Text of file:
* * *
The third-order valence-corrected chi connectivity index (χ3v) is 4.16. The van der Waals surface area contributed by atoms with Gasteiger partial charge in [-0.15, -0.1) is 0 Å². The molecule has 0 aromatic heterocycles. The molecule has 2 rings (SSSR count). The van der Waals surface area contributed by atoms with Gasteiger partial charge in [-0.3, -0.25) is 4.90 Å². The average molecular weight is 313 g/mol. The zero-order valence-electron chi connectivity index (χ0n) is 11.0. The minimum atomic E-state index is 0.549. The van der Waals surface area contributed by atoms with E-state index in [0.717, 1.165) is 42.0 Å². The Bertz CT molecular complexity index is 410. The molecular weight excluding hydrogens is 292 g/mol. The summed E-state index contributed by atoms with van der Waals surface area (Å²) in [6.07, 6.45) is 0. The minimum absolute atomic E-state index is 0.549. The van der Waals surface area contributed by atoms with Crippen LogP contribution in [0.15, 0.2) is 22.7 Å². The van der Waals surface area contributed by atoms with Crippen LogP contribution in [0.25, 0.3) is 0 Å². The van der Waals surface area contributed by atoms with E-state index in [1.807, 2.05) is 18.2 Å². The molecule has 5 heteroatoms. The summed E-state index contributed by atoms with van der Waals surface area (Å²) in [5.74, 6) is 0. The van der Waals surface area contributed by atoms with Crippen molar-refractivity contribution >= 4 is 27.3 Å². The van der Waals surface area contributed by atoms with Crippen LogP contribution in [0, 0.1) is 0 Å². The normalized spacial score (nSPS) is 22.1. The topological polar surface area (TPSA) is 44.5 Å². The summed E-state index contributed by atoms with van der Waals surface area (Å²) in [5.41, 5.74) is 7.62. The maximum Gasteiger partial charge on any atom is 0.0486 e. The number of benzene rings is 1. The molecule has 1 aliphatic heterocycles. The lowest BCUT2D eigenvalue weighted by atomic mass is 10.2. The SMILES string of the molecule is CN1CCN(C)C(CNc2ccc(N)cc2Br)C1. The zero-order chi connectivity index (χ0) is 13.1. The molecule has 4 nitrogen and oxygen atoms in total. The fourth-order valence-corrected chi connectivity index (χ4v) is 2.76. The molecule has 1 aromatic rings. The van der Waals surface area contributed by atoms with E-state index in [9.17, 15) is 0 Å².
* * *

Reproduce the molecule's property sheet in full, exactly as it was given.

The third-order valence-corrected chi connectivity index (χ3v) is 4.16. The van der Waals surface area contributed by atoms with Gasteiger partial charge in [-0.15, -0.1) is 0 Å². The molecule has 0 aromatic heterocycles. The molecule has 2 rings (SSSR count). The van der Waals surface area contributed by atoms with Gasteiger partial charge in [-0.3, -0.25) is 4.90 Å². The average molecular weight is 313 g/mol. The zero-order valence-electron chi connectivity index (χ0n) is 11.0. The minimum atomic E-state index is 0.549. The van der Waals surface area contributed by atoms with E-state index in [0.717, 1.165) is 42.0 Å². The Bertz CT molecular complexity index is 410. The molecular weight excluding hydrogens is 292 g/mol. The summed E-state index contributed by atoms with van der Waals surface area (Å²) in [6.07, 6.45) is 0. The minimum absolute atomic E-state index is 0.549. The van der Waals surface area contributed by atoms with Crippen LogP contribution in [0.15, 0.2) is 22.7 Å². The van der Waals surface area contributed by atoms with Crippen LogP contribution in [0.25, 0.3) is 0 Å². The van der Waals surface area contributed by atoms with E-state index in [1.807, 2.05) is 18.2 Å². The molecule has 5 heteroatoms. The summed E-state index contributed by atoms with van der Waals surface area (Å²) in [5.74, 6) is 0. The van der Waals surface area contributed by atoms with Crippen molar-refractivity contribution >= 4 is 27.3 Å². The van der Waals surface area contributed by atoms with Crippen LogP contribution in [0, 0.1) is 0 Å². The normalized spacial score (nSPS) is 22.1. The topological polar surface area (TPSA) is 44.5 Å². The summed E-state index contributed by atoms with van der Waals surface area (Å²) in [5.41, 5.74) is 7.62. The maximum Gasteiger partial charge on any atom is 0.0486 e. The number of benzene rings is 1. The molecule has 1 aliphatic heterocycles. The lowest BCUT2D eigenvalue weighted by atomic mass is 10.2. The SMILES string of the molecule is CN1CCN(C)C(CNc2ccc(N)cc2Br)C1. The zero-order chi connectivity index (χ0) is 13.1. The molecule has 4 nitrogen and oxygen atoms in total. The fourth-order valence-corrected chi connectivity index (χ4v) is 2.76. The molecule has 1 aromatic rings. The van der Waals surface area contributed by atoms with E-state index in [9.17, 15) is 0 Å².